The LOFAR observations have made an estimate of the magnetic field of the Milky Way. The value in our region is very small. About 1/1000 of the Earth magnetic field.

The Earth and the Sun move at a cosiderable speed around the center of the Milky Way though. Both move with a speed of around 828 000 km/hr around the center of the Milky Way.

Now currents moving in a magnetic field experience a Lorentz force:

$$F_{l}=-qv\times B$$

Where $q$ is the charge, $v$ the speed of the charge, and $B$ the magnetic field the charges move in. The force is always perpendicular to the velocity.

Now on the Sun, as well as inside the Earth, there is a net current giving rise to their magnetic fields. This means there is a net current in the direction of motion around our galaxy.

How big would be the force on the Sun moving through the magnetic field of the Milky Way?

  • 3
    $\begingroup$ "This means there is a net current in the direction of motion around our galaxy." I don't follow this logic. $\endgroup$
    – ProfRob
    Commented Jul 2, 2021 at 23:07
  • $\begingroup$ Crossposted to physics.stackexchange.com/q/651722/2451 $\endgroup$
    – Qmechanic
    Commented Jul 16, 2021 at 20:11

1 Answer 1


Due to the fact that electrons can escape the gravitational field of the sun more easily than ions, the sun is positively charged by an amount $q=77$ Coulombs (see https://www.aanda.org/articles/aa/abs/2001/24/aah2649/aah2649.html ). You can calculate the Lorentz force from this. The magnetic field of the Milky Way is however even much smaller than 1/1000 of the earth's (not sure where you go this figure from). According to this reference http://www.scholarpedia.org/article/Galactic_magnetic_fields#Magnetic_Fields_in_the_Milky_Way , the galactic magnetic field near the sun is about $6\mu G =6\times 10^{-6}G$. With this the Lorentz force on the sun comes out as about $110 N$. For comparison, the gravitational force on the sun by the galaxy amounts to about $4\times10^{20} N$ (see How strong is the force between the Sun and the centre of the Milky Way? ).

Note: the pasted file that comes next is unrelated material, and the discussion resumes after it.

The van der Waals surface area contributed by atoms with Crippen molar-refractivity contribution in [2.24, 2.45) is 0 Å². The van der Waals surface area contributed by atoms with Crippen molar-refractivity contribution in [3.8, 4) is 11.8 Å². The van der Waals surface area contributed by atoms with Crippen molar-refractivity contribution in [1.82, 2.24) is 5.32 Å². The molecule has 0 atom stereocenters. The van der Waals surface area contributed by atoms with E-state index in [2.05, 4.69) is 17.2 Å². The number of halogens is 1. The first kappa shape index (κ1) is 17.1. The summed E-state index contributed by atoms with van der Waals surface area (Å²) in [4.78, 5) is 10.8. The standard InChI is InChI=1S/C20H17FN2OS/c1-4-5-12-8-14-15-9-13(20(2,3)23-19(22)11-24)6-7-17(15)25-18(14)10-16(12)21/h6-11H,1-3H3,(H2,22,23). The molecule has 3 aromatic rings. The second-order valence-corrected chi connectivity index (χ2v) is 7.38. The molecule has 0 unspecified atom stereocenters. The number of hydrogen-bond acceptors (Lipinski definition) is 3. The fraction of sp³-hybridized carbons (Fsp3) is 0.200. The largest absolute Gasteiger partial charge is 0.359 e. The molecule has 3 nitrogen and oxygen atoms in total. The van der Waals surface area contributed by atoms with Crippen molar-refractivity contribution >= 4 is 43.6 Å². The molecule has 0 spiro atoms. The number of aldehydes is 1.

The fact that there are electric currents in the sun doesn't make any difference here. It is only a non-zero net charge that can create a Lorentz force on the sun as a whole.

  • $\begingroup$ Oh this is great! You are most welcome to post an answer to What are the experimental limits to the residual charge of the Sun? along the lines "It is not likely to be measurable since predictions put it at only..." Quote a few lines from the paper, such as the paragraph beginning "We can demonstrate that the existence of the global charge is necessary to avoid some serious physical problems." etc. $\endgroup$
    – uhoh
    Commented Jul 5, 2021 at 0:35
  • 1
    $\begingroup$ @uhoh I added an answer to that other question, using my own arguments though (the one in the referenced paper, although giving the correct result, contains one or two slightly hand-waving arguments in the derivation) $\endgroup$
    – Thomas
    Commented Jul 10, 2021 at 22:13
  • $\begingroup$ I see that now and I love it; thank you very much! $\endgroup$
    – uhoh
    Commented Jul 10, 2021 at 23:16

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